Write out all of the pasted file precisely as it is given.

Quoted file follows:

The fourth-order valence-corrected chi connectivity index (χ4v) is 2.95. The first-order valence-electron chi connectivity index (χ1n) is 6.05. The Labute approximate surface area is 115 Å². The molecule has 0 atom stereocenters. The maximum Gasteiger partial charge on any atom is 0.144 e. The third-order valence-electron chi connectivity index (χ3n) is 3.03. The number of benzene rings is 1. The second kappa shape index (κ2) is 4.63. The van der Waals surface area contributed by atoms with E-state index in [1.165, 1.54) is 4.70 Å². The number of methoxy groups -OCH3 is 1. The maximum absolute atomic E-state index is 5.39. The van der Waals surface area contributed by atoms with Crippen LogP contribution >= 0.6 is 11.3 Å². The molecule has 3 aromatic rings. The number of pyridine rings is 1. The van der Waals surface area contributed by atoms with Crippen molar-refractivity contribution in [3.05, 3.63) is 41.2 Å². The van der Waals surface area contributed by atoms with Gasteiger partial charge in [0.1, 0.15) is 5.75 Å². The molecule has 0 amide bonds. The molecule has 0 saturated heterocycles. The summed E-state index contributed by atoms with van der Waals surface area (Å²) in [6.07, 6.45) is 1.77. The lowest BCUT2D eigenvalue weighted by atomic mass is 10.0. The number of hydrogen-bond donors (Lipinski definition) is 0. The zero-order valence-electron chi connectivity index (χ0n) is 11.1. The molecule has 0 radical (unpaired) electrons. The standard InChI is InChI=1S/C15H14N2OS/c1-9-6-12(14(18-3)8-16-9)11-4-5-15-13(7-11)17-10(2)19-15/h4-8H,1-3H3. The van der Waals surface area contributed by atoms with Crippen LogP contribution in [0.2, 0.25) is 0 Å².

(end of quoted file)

The fourth-order valence-corrected chi connectivity index (χ4v) is 2.95. The first-order valence-electron chi connectivity index (χ1n) is 6.05. The Labute approximate surface area is 115 Å². The molecule has 0 atom stereocenters. The maximum Gasteiger partial charge on any atom is 0.144 e. The third-order valence-electron chi connectivity index (χ3n) is 3.03. The number of benzene rings is 1. The second kappa shape index (κ2) is 4.63. The van der Waals surface area contributed by atoms with E-state index in [1.165, 1.54) is 4.70 Å². The number of methoxy groups -OCH3 is 1. The maximum absolute atomic E-state index is 5.39. The van der Waals surface area contributed by atoms with Crippen LogP contribution >= 0.6 is 11.3 Å². The molecule has 3 aromatic rings. The number of pyridine rings is 1. The van der Waals surface area contributed by atoms with Crippen molar-refractivity contribution in [3.05, 3.63) is 41.2 Å². The van der Waals surface area contributed by atoms with Gasteiger partial charge in [0.1, 0.15) is 5.75 Å². The molecule has 0 amide bonds. The molecule has 0 saturated heterocycles. The summed E-state index contributed by atoms with van der Waals surface area (Å²) in [6.07, 6.45) is 1.77. The lowest BCUT2D eigenvalue weighted by atomic mass is 10.0. The number of hydrogen-bond donors (Lipinski definition) is 0. The zero-order valence-electron chi connectivity index (χ0n) is 11.1. The molecule has 0 radical (unpaired) electrons. The standard InChI is InChI=1S/C15H14N2OS/c1-9-6-12(14(18-3)8-16-9)11-4-5-15-13(7-11)17-10(2)19-15/h4-8H,1-3H3. The van der Waals surface area contributed by atoms with Crippen LogP contribution in [0.2, 0.25) is 0 Å².